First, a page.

Letters to the Editor
As a result of recent events, lives have been taken from our school family. They were beautiful young women who were kind, smart and wonderful.
These women were known and loved by many and sadly now are gone. In these sad filled times it brings all those who loved them together to help watch others lift their spirits with happy memories and love that we all shared with them and to allow us to remember all the awesome events that we shared, from sports to just hanging out throughout our school years.
All of us have come to know Kailey and Brittney, although we don’t understand why God decided to take these amazing women home, we know that they are with him and now don’t have to live in this cruel world. And because we know what kind of people they were, we also know they are in heaven, smiling down on us with beautiful wings of white.
Kailey and Brittney will always be remembered on this dreadful day just after the accident February 28, 2006. We all are in remorse, grieving with family and friends in remembrance of Kailey and Brittney, our friends, others’ daughters and sisters. God, all we ask is that you watch them for us, hold them under your arms and let them know – we love them and will always think about them. RIP.
Erin Lippie, Blaine high school student
This year’s Arts and Jazz “Centennial School Celebration” benefit auction, produced by the Blaine Fine Arts Association, was a huge success. We topped $10,000 thanks to a community which perennially gives of their time, talent, and financial resources.
We had amazing help from parents of past and present students, grandparents, teachers, and interested community members in everything from baking scrumptious treats, donating and collecting auction items, to finding pictures to document our 100-year Blaine school history. Gary Tomsic once again led a lively auction and was assisted by Birch Bay realtor Mike Kent.
The Jazz Band and the Chamber Choir spiced up the evening with awesome music and the art students dazzled us with their visual talents, displaying existing pieces and sketching portraits throughout the evening. It was a great evening, fun for all who attended, and will provide funds to send the Jazz Band to the Lionel Hampton Jazz Festival in Moscow, Idaho; and will also provide funds for scholarships, awards, specialized equipment and trips for students participating in art, band, choir, and drama.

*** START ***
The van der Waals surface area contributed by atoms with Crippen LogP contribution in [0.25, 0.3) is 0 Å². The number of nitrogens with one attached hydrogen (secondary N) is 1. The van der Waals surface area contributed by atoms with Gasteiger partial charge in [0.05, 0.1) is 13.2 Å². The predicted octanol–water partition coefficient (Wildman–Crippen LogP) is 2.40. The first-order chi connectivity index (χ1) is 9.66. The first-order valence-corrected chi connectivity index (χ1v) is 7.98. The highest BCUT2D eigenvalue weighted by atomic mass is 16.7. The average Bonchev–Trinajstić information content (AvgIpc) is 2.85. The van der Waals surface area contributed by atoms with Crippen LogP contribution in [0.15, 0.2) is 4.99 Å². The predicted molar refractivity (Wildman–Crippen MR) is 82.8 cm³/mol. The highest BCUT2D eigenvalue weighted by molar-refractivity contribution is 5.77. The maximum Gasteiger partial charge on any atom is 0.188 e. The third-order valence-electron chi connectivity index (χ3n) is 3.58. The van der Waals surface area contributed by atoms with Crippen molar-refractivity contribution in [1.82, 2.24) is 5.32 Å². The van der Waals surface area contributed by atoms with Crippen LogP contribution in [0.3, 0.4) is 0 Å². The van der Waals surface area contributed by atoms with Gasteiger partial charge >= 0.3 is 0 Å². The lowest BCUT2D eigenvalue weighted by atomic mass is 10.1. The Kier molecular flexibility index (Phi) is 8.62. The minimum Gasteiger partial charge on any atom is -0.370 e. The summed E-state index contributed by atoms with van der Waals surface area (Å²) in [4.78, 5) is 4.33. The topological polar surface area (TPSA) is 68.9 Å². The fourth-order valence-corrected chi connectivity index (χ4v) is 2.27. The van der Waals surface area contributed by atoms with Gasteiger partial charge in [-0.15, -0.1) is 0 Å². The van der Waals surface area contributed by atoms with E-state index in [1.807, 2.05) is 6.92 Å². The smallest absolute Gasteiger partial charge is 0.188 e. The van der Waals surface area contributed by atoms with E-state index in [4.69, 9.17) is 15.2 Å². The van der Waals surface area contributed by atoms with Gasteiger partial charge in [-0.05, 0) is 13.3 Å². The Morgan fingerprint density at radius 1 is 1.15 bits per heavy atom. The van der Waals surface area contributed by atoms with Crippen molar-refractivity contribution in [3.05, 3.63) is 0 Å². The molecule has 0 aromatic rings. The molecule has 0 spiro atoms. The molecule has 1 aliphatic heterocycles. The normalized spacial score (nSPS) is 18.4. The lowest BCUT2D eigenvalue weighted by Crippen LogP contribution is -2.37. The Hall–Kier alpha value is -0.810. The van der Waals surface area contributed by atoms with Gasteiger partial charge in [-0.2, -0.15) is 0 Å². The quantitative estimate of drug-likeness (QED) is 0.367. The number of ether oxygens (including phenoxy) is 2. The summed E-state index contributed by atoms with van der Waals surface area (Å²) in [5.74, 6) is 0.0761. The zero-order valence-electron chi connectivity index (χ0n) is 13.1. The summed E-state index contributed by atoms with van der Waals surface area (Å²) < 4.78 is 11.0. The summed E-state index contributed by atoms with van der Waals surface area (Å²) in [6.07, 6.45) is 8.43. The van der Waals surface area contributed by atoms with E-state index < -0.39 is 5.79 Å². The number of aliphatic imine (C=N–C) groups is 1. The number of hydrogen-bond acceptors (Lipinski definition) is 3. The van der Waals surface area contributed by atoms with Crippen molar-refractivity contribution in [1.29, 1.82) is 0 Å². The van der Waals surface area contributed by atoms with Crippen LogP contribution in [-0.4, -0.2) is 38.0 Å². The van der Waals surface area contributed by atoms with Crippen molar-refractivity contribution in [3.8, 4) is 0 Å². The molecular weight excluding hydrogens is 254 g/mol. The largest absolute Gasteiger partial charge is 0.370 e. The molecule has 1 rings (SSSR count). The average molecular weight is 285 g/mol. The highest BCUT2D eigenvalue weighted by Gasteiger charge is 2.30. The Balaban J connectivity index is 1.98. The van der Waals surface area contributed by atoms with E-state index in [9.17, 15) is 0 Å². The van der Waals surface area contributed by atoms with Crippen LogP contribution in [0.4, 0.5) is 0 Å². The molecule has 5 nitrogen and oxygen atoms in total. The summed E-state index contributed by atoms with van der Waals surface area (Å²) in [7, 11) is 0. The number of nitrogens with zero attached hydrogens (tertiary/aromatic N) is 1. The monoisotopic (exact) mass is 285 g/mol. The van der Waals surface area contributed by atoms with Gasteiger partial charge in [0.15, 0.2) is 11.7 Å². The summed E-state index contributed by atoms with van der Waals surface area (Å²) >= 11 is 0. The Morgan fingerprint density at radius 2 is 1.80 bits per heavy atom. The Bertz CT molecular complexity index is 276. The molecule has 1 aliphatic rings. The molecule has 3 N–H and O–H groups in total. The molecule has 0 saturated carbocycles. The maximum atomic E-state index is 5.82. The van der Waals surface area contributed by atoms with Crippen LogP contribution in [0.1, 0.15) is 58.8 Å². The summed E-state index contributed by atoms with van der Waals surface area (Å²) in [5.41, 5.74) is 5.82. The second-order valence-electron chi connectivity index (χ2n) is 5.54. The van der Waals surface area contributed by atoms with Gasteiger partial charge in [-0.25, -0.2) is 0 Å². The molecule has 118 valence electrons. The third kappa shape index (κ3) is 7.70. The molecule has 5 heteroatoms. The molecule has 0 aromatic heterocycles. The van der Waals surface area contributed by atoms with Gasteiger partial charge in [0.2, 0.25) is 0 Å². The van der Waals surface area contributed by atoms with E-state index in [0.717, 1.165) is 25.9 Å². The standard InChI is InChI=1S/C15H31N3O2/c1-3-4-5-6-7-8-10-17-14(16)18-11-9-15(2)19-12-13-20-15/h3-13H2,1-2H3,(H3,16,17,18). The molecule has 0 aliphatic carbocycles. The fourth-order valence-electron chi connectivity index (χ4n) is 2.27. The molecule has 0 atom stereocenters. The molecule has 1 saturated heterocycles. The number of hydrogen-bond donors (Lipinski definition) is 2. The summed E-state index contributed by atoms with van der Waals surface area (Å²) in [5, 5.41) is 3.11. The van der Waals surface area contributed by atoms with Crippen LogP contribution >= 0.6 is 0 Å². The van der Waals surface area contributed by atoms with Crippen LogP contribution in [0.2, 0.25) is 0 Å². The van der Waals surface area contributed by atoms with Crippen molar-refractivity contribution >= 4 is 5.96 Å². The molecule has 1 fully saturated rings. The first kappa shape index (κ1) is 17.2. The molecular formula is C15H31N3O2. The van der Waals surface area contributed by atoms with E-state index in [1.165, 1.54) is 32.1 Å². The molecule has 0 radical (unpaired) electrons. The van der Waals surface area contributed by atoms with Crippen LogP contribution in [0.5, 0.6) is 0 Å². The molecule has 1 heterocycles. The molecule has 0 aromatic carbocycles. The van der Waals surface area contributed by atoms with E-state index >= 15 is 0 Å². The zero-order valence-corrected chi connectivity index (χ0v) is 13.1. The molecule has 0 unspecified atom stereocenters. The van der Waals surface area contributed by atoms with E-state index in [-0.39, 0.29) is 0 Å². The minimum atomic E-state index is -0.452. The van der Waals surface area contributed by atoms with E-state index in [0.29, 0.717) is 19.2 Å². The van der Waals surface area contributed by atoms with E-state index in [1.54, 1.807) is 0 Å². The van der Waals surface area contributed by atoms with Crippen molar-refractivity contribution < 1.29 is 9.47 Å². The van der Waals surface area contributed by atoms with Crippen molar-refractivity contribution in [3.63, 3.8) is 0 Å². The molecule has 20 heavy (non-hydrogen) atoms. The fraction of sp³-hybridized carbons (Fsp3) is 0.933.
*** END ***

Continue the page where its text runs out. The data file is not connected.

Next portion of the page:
All of this was accomplished through a generous community who continues to give for the benefit of our students. Thank you!
President, Blaine Fine Arts Association
Editor & people of Blaine:
I am working and living in China now for a while. I thought that if I am here and the people of Blaine have any questions about China, my job, the living conditions, customs, shopping and prices etc. then please email me at email@example.com and I will answer all your questions.
Blaine & China
My name is Chase Walker. I am a fourth grader at Michael T. Simmons elementary school in Tumwater, Washington. Our class is studying Washington state this year.
I would like to have your help in collecting information. I would appreciate you sending any maps, brochures, pamphlets, pictures, postcards, etc. that would help me learn about Blaine. Please send to: Michael T. Simmons school, 1205 2nd Avenue, Tumwater, WA 98512.
Thank you for your time and help.
For several years now, I have been conducting a campaign (with Colleen’s help) which I christened, “Save the songbirds.” My motivation for doing so was an article in Audubon magazine which noted that next to habitat destruction, free roaming cats were the second major cause of bird extinctions worldwide.